Protective coat over painted outdoor Adirondack chair?

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Forum topic by Jwalter posted 12-14-2018 08:53 PM 945 views 0 times favorited 8 replies Add to Favorites Watch
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1 post in 607 days

12-14-2018 08:53 PM

Okay, so here’s my dilemma.

I built an Adirondack chair (using pine) and painted it with a whole bunch of different paints (mostly spray paint, but I used some acrylic and decocolor paint pens as well).

My thought was that at the end I could just polyurethane the thing to protect it from the sun and rain here in NY in the summer months (it’ll be stored in the winter).

I’m finding out now that I should’ve gone with exterior latex paint and no need to seal it.

Anyway, I’m obviously no pro, and not a perfectionist. The chair is already complete, and I’m not going to redo it with exterior latex.

So essentially, what I’m wondering is, in it’s present condition, all painted and such, what’s my best bet to use to seal it with? Poly, water based poly, spar? Something else?

I appreciate the help.

8 replies so far

View ArtMann's profile


1480 posts in 1624 days

#1 posted 12-14-2018 11:28 PM

Your best bet for a clear finish is to spend the money on genuine marine spar varnish from a boat supply company. Epifanes and Interlux are two brands with which I am familiar. I tried using Minwax “spar” varnish on some cypress Adirondack chairs I built and it failed in about a year. By that I mean the varnish cracked and peeled in places and developed black mold where the finish came off. I had to sand the chairs down to wood to restore them. The chairs were located on a North facing front porch in mostly shade and the only time they were wet was during storms with a blowing rain.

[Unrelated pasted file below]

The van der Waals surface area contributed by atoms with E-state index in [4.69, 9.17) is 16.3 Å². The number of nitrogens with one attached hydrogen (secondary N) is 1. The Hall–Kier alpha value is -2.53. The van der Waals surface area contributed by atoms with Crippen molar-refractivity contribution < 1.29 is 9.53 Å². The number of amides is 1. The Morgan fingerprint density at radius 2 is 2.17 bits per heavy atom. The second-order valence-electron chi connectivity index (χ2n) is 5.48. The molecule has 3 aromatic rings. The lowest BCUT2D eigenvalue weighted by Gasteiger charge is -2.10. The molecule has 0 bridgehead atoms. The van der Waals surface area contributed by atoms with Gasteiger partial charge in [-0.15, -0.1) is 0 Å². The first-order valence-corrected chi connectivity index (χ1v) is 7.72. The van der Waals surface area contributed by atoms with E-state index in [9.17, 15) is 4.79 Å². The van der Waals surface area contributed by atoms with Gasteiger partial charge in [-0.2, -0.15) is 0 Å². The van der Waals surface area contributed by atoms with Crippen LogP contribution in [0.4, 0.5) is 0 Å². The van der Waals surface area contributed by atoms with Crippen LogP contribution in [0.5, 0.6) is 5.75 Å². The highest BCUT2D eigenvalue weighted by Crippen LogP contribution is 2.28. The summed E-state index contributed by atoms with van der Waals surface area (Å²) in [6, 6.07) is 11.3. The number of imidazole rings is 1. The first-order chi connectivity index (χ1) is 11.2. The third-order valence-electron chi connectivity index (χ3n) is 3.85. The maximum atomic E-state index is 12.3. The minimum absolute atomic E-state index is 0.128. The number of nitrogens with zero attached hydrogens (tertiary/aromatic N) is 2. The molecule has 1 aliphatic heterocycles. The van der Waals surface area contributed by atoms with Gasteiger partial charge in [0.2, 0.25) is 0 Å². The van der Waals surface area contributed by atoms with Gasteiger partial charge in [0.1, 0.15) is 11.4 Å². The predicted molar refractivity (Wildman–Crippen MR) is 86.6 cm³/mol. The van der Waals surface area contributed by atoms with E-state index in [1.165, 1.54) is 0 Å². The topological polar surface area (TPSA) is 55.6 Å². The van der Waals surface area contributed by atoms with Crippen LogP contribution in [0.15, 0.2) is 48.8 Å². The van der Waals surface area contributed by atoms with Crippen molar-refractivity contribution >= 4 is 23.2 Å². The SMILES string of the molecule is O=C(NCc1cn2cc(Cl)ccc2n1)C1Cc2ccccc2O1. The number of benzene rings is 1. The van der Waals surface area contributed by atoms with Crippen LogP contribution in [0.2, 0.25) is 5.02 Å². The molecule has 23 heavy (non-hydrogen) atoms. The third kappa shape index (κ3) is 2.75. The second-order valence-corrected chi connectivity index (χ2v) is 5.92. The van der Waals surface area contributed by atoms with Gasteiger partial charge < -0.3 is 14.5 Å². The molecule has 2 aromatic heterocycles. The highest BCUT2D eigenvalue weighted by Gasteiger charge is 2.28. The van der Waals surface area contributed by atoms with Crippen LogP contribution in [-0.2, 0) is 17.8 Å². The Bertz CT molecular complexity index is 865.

View jutsFL's profile


198 posts in 649 days

#2 posted 12-14-2018 11:28 PM

Short of sanding and re-doing it, personally I’d go with a wipe on spar urethane. Get one of your choice, and either mineral spirits or turpentine – either is fine. Mix 50/50 spar to solvent. This will be your wipe on finish. Wipe on, dry for a couple hrs depending on conditions, repeat. Give it 3 coats and your done. Final dry for a day. You can light sand in between coats if you’d like, but to do so you’ll have to let each coat fully dry before sanding.

-- I've quickly learned that being a woodworker isn't about making flawless work, rather it's fixing all the mistakes you made so that it appears flawless to others! Jay - FL

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Fred Hargis

6324 posts in 3301 days

#3 posted 12-15-2018 11:56 AM

Any urethane finish is going to not work very well. Urethanes just don’t do well in high UV conditions, which is why the best marine spar varnishes have a different resin in them. Also, anything oil based may give you an unwanted shift in color since they will have an amber cast to them. So I’m not sure what to recommend, since I think anything you do won’t work all that well. But I had to do something, I’d probably paint over it wit an oil based exterior paint that hasn’t been tinted. This will have the appearance of an oil based varnish (the amber cast part) but it will also be an exterior finish with UV protection built in. But the best solution given the circumstances may be to keep the chair in a protected area, under a roof.